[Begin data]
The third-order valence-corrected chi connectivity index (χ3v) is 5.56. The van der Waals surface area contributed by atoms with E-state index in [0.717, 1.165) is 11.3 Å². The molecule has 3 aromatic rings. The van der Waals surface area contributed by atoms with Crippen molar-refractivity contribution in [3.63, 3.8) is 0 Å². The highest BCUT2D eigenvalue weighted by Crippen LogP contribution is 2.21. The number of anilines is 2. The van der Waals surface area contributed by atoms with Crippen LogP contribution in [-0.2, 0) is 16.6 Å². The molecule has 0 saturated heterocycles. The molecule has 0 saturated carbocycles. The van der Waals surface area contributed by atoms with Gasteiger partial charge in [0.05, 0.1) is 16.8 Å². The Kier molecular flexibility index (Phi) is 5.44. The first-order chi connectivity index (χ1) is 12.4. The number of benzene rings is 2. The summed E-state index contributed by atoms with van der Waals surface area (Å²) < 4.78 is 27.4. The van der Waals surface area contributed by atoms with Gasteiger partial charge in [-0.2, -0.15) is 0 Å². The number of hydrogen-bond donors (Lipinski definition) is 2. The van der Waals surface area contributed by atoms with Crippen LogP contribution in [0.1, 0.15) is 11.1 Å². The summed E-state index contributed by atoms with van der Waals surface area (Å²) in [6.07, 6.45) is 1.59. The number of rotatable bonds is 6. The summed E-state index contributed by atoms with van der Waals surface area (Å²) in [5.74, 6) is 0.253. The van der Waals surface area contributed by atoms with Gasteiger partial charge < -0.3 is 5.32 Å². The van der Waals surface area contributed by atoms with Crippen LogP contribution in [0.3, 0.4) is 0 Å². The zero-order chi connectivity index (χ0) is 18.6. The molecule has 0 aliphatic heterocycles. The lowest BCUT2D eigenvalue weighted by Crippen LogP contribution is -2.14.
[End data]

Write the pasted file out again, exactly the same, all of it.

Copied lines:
The third-order valence-corrected chi connectivity index (χ3v) is 5.56. The van der Waals surface area contributed by atoms with E-state index in [0.717, 1.165) is 11.3 Å². The molecule has 3 aromatic rings. The van der Waals surface area contributed by atoms with Crippen molar-refractivity contribution in [3.63, 3.8) is 0 Å². The highest BCUT2D eigenvalue weighted by Crippen LogP contribution is 2.21. The number of anilines is 2. The van der Waals surface area contributed by atoms with Crippen LogP contribution in [-0.2, 0) is 16.6 Å². The molecule has 0 saturated heterocycles. The molecule has 0 saturated carbocycles. The van der Waals surface area contributed by atoms with Gasteiger partial charge in [0.05, 0.1) is 16.8 Å². The Kier molecular flexibility index (Phi) is 5.44. The first-order chi connectivity index (χ1) is 12.4. The number of benzene rings is 2. The summed E-state index contributed by atoms with van der Waals surface area (Å²) < 4.78 is 27.4. The van der Waals surface area contributed by atoms with Gasteiger partial charge in [-0.2, -0.15) is 0 Å². The number of hydrogen-bond donors (Lipinski definition) is 2. The van der Waals surface area contributed by atoms with Crippen LogP contribution in [0.1, 0.15) is 11.1 Å². The summed E-state index contributed by atoms with van der Waals surface area (Å²) in [6.07, 6.45) is 1.59. The number of rotatable bonds is 6. The summed E-state index contributed by atoms with van der Waals surface area (Å²) in [5.74, 6) is 0.253. The van der Waals surface area contributed by atoms with Gasteiger partial charge < -0.3 is 5.32 Å². The van der Waals surface area contributed by atoms with Crippen LogP contribution in [0.3, 0.4) is 0 Å². The zero-order chi connectivity index (χ0) is 18.6. The molecule has 0 aliphatic heterocycles. The lowest BCUT2D eigenvalue weighted by Crippen LogP contribution is -2.14.